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Title
# announcements
h

Hullaballoonatic

06/14/2019, 12:24 AM
Why is
Number
not operable in the JVM? Why did Sun design it that way and why does JB not fix it in Kotlin? Everything (afaik) that inherits from
Number
is operable, so why wouldn't the operators be refactored to be included there?
s

Shawn

06/14/2019, 1:37 AM
What does
4 + NaN
equal?
h

Hullaballoonatic

06/14/2019, 3:09 AM
4
s

Shawn

06/14/2019, 3:10 AM
Why?
And is it 4 or is it 4.0?
’cause the two data types are disparate
h

Hullaballoonatic

06/14/2019, 3:10 AM
that or
error("You cannot add NaN to a number")
it's 4 if it's not rational
s

Shawn

06/14/2019, 3:12 AM
but you can’t have your return type vary like that, right?
4.0
,
NaN
, and
6.9
are all valid float values - you can’t vary the return type of a function based on the value of its arguments
h

Hullaballoonatic

06/14/2019, 3:12 AM
basically what I'm recommending is simply that the
Number
class has the following added:
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abstract operator fun <N: Number> plus(other: N): N

// etc for others
then all the inheritors simply override that, instead of all individually implementing them
so if you add another type to your number, you must return that type
s

Shawn

06/14/2019, 3:14 AM
but to what end? adding them to the Number API means that you can reasonably perform those operations with two of any given number, which is decidedly not the case
h

Hullaballoonatic

06/14/2019, 3:15 AM
or that
Number
become
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abstract class Number<N: Number<N>>()
and therefore you can only do the operations on a number of the same type
BUT
at least you could then make general number functions
i understand that you're just picking my brain, and getting me to consider all the cases, and I appreciate that.
s

Shawn

06/14/2019, 3:16 AM
what’s the point. though? this just obscures nuance between data types and creates room for subtle bugs and pseudo-nondeterministic behavior
h

Hullaballoonatic

06/14/2019, 3:16 AM
so why do essentially all other languages outside of jvm ones not have this problem?
s

Shawn

06/14/2019, 3:18 AM
I mean, I’m not much of a polyglot all things considered - what statically typed languages have a parent Number class its numeric datatypes all inherit from and can all be arbitrarily added (due to its supertype guaranteeing mathematical operations)?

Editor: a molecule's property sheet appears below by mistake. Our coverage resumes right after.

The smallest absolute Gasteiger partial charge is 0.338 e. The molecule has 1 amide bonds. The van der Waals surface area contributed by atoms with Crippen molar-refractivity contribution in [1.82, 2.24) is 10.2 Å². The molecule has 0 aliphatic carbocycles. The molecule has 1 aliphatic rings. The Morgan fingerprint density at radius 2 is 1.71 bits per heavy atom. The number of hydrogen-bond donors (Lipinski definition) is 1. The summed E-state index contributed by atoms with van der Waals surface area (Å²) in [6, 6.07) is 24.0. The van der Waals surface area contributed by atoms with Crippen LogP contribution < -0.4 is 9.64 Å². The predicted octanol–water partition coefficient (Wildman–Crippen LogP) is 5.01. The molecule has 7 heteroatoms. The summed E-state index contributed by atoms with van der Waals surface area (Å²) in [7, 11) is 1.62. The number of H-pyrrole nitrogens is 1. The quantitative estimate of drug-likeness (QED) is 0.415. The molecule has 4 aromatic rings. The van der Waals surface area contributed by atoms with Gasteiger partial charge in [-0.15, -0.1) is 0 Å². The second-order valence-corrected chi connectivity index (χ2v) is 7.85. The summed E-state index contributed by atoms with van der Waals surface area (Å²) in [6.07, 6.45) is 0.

bonus - what languages do so without ever losing precision or making overflow behavior ambiguous?
h

Hullaballoonatic

06/14/2019, 3:23 AM
I'm not actually asking for the compiler to try to optimize the number type
s

Shawn

06/14/2019, 3:24 AM
Who said anything about compiler optimizations?
h

Hullaballoonatic

06/14/2019, 3:24 AM
i'm only asking that the operations that they all share, that work exclusively with their own class, be refactored up into number, so that you always know that if you have an object of type number, whatever class it is an instance of, it has +,-,/,*,%,etc
so you can make generic functions like
fun adder<N: Number>(a: N, b: N): N = a + b
if you put doubles in there, you get a double, etc
s

Shawn

06/14/2019, 3:26 AM
I mean, you won’t know it’s a double really, it’d just be
Number
which means that 2+2 can no longer trivially be
(int) 4
h

Hullaballoonatic

06/14/2019, 3:27 AM
i see
s

Shawn

06/14/2019, 3:28 AM
there’s a lot of wacky stuff that could go on under the hood that really would not be obvious
what if some operations eventually coerced a
float
up to a
BigDecimal
?
if it’s all just
Number
throughout, that seems like a nightmare to debug
well, perhaps not debug in that case, maybe just profile in terms of performance
JavaScript “gets around” this by literally giving you nothing but IEEE 754 floating point (i.e. no integers or any other numeric data type unless you create them yourself)
also by being like “lol types”
In a strict sense… I think you could implement that generic
adder()
function as is - just with a lot of runtime typechecking
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return when (lhs) {
  is Double -> when (rhs) {
    is Double -> lhs + rhs  // return a Double, but it's a Number™
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